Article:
NAMI Washington is presenting 11 Washington state legislators with Behavioral Health Champion awards for their work during the 2019 legislative session. The legislators receiving the Behavioral Health Champion award showed an exceptional dedication to improving our state's behavioral health system. The legislature made major strides toward ending the warehousing of people living with mental illness in our jails, improving young people's access to behavioral health services, and addressing workforce shortages.
The recipients of the Behavioral Health Champion award are:
Rep. Eileen Cody (D- 36th District)
Rep. Laurie Jinkins (D-27th District)
Rep. Nicole Macri (D-43rd District)
Rep. Joe Schmick (R- 9th District)
Rep. Carolyn Eslick (R- 39th District)
Rep. Noel Frame (D- 36th District)
Rep. Tana Senn (D- 41st District)
Sen. Manka Dhingra (D- 45th District)
Sen. David Frockt (D- 46th District)
Sen. Jeannie Darneille (D- 27th District)
Sen. Steve O'Ban (R- 28th District)
2017 Lobby Day
What did NAMI Day look like in 2017?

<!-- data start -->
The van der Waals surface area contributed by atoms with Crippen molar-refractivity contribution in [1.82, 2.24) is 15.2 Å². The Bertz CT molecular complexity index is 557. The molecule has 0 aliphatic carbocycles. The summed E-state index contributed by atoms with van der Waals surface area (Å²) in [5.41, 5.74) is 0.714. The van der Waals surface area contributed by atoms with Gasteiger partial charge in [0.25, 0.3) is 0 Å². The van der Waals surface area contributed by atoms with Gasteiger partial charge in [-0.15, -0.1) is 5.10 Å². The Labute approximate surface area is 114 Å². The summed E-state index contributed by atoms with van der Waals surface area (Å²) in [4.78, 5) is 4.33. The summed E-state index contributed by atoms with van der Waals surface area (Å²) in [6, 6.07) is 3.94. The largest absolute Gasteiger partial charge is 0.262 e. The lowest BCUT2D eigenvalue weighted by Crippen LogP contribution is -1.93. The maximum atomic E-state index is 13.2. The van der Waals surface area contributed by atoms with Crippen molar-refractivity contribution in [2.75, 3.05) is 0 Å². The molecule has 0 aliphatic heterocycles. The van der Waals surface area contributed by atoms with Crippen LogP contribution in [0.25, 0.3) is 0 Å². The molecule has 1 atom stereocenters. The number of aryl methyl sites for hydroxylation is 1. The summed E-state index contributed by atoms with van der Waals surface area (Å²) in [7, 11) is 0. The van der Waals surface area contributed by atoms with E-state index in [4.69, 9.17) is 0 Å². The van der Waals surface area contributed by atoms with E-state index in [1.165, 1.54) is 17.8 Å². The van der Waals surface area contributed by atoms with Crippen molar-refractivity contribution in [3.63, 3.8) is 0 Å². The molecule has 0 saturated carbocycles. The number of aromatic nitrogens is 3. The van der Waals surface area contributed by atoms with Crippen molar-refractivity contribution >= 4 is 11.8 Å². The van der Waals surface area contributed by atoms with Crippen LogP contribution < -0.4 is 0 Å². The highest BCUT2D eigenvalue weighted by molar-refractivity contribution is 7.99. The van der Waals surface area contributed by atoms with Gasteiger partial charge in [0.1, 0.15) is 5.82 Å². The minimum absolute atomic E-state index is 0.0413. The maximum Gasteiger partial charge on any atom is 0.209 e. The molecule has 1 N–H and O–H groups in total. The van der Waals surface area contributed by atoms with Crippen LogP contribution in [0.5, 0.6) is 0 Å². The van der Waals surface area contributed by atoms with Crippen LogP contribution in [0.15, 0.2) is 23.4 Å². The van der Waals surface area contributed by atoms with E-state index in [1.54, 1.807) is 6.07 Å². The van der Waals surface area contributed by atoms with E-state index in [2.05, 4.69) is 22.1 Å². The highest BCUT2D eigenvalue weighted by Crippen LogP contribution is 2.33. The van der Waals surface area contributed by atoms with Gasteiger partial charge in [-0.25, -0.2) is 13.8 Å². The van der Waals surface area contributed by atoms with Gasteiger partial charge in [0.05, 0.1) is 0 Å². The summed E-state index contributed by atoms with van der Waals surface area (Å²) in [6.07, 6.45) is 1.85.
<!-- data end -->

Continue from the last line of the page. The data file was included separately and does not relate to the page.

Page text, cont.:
2017 Legislative Priorities
Modifying the language of Washington's Patient Privacy Law (HB1477/SB5400)
Children's Mental Health Legislation (HB1713/SB5763, HB1621, HB1377)
Involuntary Treatment Act Standard Change (HB1259)
Dynamic Fiscal Impact (SB5443/HB1960)
Fully Funding a Comprehensive Behavioral Health System in Washington
Check out our work during the 2016 Legislative Session Below
2016 Legislative Priorities
Protect Access to Quality Mental Health Services
Operating Budget and Workforce Stability
Ricky's Law: Involuntary Treatment Integration
Medication Continuity of Care (Switching)
Involuntary Treatment Act Standard
Improve the Quality of Life for People Living with Mental Illness and Decriminalize Mental Illness
Achieving a Better Life Experience (ABLE)
Certificate of Restoration of Opportunity (CROP)
Legal Financial Obligations (LFOs)
Ensure the Fiscal Sustainability of a Quality Mental Health Care System
2016 Lobby Day
NAMI Day 2016 was a tremendous success with over 145 mental health advocates joining us from around the state.
Our efforts will continue through the entire legislative session, and if you would like to receive our Mental Health Action Alerts email Lauren at Lsimonds@namiwa.org.
If you would like to receive our Mental Health Action Alerts email Lauren at Lsimonds@namiwa.org.